For Joshua Kissi and Travis Gumbs it’s all about fit, personal preference and quality. We dig their ethos.
Sorry for going quiet on you, I’ve been on holiday in Spain. Here I am wearing my bolt blue fish print Riz Boardshorts (which performed superbly). The tee is a Riz number too, the pocket being made from offcuts from the shorts.
Normal service will now be resumed as we start to crank things up for the October launch.
I hope the summer is treating you well.
Guest writer Lauren Belcher shares a festival that you may not have heard of but is not to be missed.
East London has it’s fair share of amazing venues. With quirky cafes, age-old cinemas, eccentric clubs, and a few green spaces, there’s a lot to choose from. So why is Shuffle, the upcoming film festival curated by Danny Boyle, taking place in the grounds of an old psychiatric hospital of all places?
That isn’t to say that the venue doesn’t have it’s charms -the defunct buildings of St Clement’s hospital in Bow are beautiful and the large grounds provide a precious outdoor space in the heart of the East End- but there is something rather surreal about sitting on benches by the obligatory festival food van and reading a sign that directs you to the old wards.
The real reason for the choice of setting, however, is that on this occasion, it was location first and event second. The film festival is actually a prelude (a damn good one) to the UK’s first ever urban Community Land Trust. In between Danny Boyle films, mindfulness workshops and DJ sets, you’ll be able to get an idea of what a community lands trust is, (if you weren’t quite savvy enough to know before – I certainly wasn’t) and why there is going to be one on the site of St Clements.
With the housing ladder becoming more and more difficult to get onto, trying something new sounds pretty appealing. The model is already being used successfully in the US, and if this pilot scheme goes well, it will make housing easier to buy. “Community lands trusts solve the housing crisis.” claims Lizzy Daish , who works for the East London Community Lands Trust. “The community owns the land, so when houses are sold it takes out the land price, which makes the properties more affordable. Since houses are sold back to the community, they are never on the market. It is the only sustainable model of home ownership.”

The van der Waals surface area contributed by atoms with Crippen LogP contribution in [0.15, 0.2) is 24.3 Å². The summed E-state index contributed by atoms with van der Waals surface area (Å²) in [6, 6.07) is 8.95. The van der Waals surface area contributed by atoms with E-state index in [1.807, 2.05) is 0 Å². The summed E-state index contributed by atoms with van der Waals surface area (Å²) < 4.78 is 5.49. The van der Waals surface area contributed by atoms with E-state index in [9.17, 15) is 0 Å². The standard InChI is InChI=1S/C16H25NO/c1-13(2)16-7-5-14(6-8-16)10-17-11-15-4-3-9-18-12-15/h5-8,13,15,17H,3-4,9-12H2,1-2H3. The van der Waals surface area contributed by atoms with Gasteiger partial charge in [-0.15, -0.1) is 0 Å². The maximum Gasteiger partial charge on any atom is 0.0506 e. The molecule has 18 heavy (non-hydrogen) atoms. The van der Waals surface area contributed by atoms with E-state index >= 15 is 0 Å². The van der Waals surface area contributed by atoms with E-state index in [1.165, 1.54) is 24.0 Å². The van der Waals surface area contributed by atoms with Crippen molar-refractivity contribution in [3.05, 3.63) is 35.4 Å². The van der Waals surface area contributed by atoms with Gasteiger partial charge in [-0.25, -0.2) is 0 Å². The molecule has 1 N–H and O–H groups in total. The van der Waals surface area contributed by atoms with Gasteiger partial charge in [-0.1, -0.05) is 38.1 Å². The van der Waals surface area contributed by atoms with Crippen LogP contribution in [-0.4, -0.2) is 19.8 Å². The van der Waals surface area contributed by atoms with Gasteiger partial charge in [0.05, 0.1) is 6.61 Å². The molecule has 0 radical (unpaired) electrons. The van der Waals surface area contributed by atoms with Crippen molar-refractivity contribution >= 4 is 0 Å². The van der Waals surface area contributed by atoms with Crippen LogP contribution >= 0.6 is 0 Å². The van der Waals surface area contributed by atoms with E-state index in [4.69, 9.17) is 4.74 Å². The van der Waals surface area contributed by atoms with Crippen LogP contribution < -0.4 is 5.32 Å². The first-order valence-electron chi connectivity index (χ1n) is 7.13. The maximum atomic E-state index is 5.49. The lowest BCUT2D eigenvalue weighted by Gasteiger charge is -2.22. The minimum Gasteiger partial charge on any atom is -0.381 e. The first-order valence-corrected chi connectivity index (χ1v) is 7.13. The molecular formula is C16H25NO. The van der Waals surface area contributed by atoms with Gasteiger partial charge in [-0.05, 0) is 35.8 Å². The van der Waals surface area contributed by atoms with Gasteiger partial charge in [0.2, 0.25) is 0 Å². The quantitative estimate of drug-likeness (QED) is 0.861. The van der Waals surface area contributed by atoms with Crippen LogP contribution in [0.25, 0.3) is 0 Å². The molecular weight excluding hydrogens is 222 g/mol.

The project has inspired some controversy, with the ELCLT being called ‘Hoxton Hipsters’ and questions floating around about St Clement’s history. The festival, therefore, is a way of opening the site to the public for the first time “so that people can enjoy it, explore… and celebrate the history that it did have,” explains Lizzy. “We want to respect that the site’s previous users are survivors of drug therapy, and respect people’s stories, good or bad.”
To this end the film festival is having a ‘day of the mind’ on 11th of August.. There’ll be a mindfulness workshop run by a former St Clement’s employee; Ruby Wax, who has been open about her own depression, is performing (like it or not); they’re screening One Flew Over the Cuckoo’s Nest; and, in the ‘Lightbox Cinema,’ kids will be able to create a film using articles and images from the old psychiatric hospital itself.